EU and China must show caution, tenacity and perseverance to nurture better relations
At a time when many traditional European democracies, and the United States, are experiencing alarming signs of internal challenges, they are working to transform aspects of the Chinese system by promoting a Europe-centric traditional approach. Trying to outlaw it. It has fueled geopolitical tensions. The result is clear.
The European Union and various European capitals will need to persevere in their attempts to free themselves from their dependence on the United States, and seek greater dialogue and cooperation on global concerns with various non-Western capitals. Efforts to gain more strategic autonomy, including Including Beijing.
One of the key aspects is staying engaged, strengthening the pillar of globalization. Similarly, decoupling, trade wars, and technological disruption are pointless, evident in the so-called chip war that Washington is currently defending against Beijing. Decoupling is not an option for the EU nor for China. Last November, referencing Washington’s pressure to ban high-end chips to undermine China’s tech sector, EU foreign policy chief Josep Borrell said in a key remark: . But in some cases, we may not be in the same position or take the same approach to China.”
Spain’s influential former Foreign Minister Javier Solana, who was also head of the EU’s foreign policy (a few years before Borrell), recently said that diplomacy is like gardening. His metaphors of attentiveness, tenacity and perseverance are apt and essential in directly appealing perseverance in our common efforts to tackle climate change. Let’s not forget that Brussels welcomed China’s announcement to achieve carbon neutrality by 2060 and reiterated its willingness to cooperate on climate and biodiversity issues. Generally speaking, this also refers to his COVID-19, especially now that China’s borders have reopened to some extent. Europe and China can exchange the latest know-how and enhance bilateral and international cooperation. Moreover, within such an updated framework, both sides can better anticipate and manage potential future pandemics.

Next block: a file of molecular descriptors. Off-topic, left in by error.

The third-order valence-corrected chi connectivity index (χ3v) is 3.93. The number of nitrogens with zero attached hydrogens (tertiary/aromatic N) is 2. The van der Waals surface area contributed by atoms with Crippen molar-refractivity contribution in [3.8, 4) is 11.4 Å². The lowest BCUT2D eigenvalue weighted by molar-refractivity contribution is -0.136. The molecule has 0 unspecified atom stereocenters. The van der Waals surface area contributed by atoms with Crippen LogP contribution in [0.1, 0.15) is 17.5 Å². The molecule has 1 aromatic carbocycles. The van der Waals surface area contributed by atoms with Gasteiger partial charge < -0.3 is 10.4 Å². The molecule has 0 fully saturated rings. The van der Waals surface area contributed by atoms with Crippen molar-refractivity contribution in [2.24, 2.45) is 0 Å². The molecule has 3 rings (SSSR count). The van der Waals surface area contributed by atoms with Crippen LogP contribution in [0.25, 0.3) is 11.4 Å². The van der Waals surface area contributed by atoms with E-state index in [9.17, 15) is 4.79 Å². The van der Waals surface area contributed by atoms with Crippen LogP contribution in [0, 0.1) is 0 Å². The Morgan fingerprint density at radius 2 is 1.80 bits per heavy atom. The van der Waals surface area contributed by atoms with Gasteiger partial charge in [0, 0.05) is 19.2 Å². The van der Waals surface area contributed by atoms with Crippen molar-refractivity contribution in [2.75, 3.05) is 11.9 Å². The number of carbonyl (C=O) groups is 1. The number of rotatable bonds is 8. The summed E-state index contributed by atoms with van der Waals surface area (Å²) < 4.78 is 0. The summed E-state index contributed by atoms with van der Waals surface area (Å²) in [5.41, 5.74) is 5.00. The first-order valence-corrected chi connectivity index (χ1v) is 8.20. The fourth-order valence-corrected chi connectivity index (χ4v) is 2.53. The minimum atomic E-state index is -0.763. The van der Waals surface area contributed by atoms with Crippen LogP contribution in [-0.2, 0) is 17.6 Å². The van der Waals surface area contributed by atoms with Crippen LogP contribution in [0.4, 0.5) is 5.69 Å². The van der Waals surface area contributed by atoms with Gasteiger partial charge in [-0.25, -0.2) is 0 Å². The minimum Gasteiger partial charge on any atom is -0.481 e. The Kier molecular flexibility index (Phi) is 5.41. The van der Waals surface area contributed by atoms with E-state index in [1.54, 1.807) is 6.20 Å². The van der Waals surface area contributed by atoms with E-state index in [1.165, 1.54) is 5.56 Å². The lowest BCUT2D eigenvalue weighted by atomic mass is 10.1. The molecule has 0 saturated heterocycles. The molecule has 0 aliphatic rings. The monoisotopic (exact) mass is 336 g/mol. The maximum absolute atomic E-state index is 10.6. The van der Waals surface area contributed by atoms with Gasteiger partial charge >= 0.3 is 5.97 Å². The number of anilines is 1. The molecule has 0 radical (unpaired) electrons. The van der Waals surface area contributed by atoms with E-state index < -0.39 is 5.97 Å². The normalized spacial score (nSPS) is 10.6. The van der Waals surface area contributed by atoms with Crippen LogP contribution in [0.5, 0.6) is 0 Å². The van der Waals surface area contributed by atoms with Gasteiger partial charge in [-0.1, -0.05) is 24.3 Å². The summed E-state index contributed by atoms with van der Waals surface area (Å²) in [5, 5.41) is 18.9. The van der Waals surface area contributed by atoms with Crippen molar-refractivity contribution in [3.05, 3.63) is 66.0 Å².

Moreover, while it is true that EU leaders have called on Beijing to fully participate in multilateral debt relief efforts within the framework agreed by the G20 and the Paris Club, such efforts are not without certainty. may include the Belt and Road Initiative. Especially now, international infrastructure efforts in various countries are gaining new momentum following the shutdowns imposed by the pandemic.
Sensitive issues blocking the EU-China comprehensive deal on investment (agreed but not yet ratified by the EU) should be resolved through bilateral negotiations and judicious lobbying. . It should be borne in mind that Europe is a vehicle that offers unprecedented levels of market access for EU investors and provides business certainty and predictability for European and Chinese companies. As noted, CAI will largely eliminate distorting practices, thereby providing a leveler playing field and fairer treatment when competing in each other’s markets.
Chinese FDI in Europe: The 2021 update document, produced by the Rhodium Group in New York and the Mercator China Institute in Berlin, summarizes China’s investment footprint in the EU and the UK. It shows that Chinese venture capital investment is pouring into European tech startups at record levels, more than double his €1.2bn (€1.2bn) 2021 amount. reached $40 million). Many of them are concentrated in fintech, e-commerce, artificial intelligence, robotics, and active collaboration areas.
In 2023, Spain and China will celebrate the 50th anniversary of the establishment of diplomatic relations. This is a great opportunity to explore potential synergies. In doing so, Madrid and Beijing could point the way to a reinvigoration of EU-China relations when it comes to emphasizing multilateral understanding and cooperation in third markets.
The author is a professor at the Esade Educational Institution at Ramon Llull University and director of the Spanish Dialogue with China project. The author contributed this article to China Watch, a think tank run by China Daily.
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